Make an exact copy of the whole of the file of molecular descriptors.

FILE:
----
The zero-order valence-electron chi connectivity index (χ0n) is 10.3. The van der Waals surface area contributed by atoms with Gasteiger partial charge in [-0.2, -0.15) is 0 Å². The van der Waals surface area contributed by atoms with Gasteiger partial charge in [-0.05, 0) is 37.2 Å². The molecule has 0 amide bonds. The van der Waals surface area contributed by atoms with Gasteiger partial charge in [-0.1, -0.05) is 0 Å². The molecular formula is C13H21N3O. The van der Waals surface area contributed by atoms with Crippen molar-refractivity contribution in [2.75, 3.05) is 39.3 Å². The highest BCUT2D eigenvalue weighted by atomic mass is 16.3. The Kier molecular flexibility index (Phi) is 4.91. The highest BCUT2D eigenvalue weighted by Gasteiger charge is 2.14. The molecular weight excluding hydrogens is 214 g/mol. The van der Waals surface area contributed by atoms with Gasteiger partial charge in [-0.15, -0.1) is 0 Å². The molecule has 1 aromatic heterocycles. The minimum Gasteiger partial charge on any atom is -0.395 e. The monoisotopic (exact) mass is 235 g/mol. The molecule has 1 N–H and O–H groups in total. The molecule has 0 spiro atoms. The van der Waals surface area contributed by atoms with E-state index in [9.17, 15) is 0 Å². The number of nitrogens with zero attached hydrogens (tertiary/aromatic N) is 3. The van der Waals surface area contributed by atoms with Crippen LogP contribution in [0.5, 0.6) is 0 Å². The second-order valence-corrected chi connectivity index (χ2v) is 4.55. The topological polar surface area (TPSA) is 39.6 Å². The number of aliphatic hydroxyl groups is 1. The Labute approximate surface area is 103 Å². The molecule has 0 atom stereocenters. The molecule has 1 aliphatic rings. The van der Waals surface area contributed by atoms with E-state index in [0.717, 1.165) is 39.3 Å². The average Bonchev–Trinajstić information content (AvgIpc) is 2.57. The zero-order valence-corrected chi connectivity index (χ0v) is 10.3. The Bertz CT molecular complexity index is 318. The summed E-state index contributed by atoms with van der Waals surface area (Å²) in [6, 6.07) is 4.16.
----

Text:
The zero-order valence-electron chi connectivity index (χ0n) is 10.3. The van der Waals surface area contributed by atoms with Gasteiger partial charge in [-0.2, -0.15) is 0 Å². The van der Waals surface area contributed by atoms with Gasteiger partial charge in [-0.05, 0) is 37.2 Å². The molecule has 0 amide bonds. The van der Waals surface area contributed by atoms with Gasteiger partial charge in [-0.1, -0.05) is 0 Å². The molecular formula is C13H21N3O. The van der Waals surface area contributed by atoms with Crippen molar-refractivity contribution in [2.75, 3.05) is 39.3 Å². The highest BCUT2D eigenvalue weighted by atomic mass is 16.3. The Kier molecular flexibility index (Phi) is 4.91. The highest BCUT2D eigenvalue weighted by Gasteiger charge is 2.14. The molecular weight excluding hydrogens is 214 g/mol. The van der Waals surface area contributed by atoms with Gasteiger partial charge in [-0.15, -0.1) is 0 Å². The molecule has 1 aromatic heterocycles. The minimum Gasteiger partial charge on any atom is -0.395 e. The monoisotopic (exact) mass is 235 g/mol. The molecule has 1 N–H and O–H groups in total. The molecule has 0 spiro atoms. The van der Waals surface area contributed by atoms with E-state index in [9.17, 15) is 0 Å². The number of nitrogens with zero attached hydrogens (tertiary/aromatic N) is 3. The van der Waals surface area contributed by atoms with Crippen LogP contribution in [0.5, 0.6) is 0 Å². The second-order valence-corrected chi connectivity index (χ2v) is 4.55. The topological polar surface area (TPSA) is 39.6 Å². The number of aliphatic hydroxyl groups is 1. The Labute approximate surface area is 103 Å². The molecule has 0 atom stereocenters. The molecule has 1 aliphatic rings. The van der Waals surface area contributed by atoms with E-state index in [0.717, 1.165) is 39.3 Å². The average Bonchev–Trinajstić information content (AvgIpc) is 2.57. The zero-order valence-corrected chi connectivity index (χ0v) is 10.3. The Bertz CT molecular complexity index is 318. The summed E-state index contributed by atoms with van der Waals surface area (Å²) in [6, 6.07) is 4.16.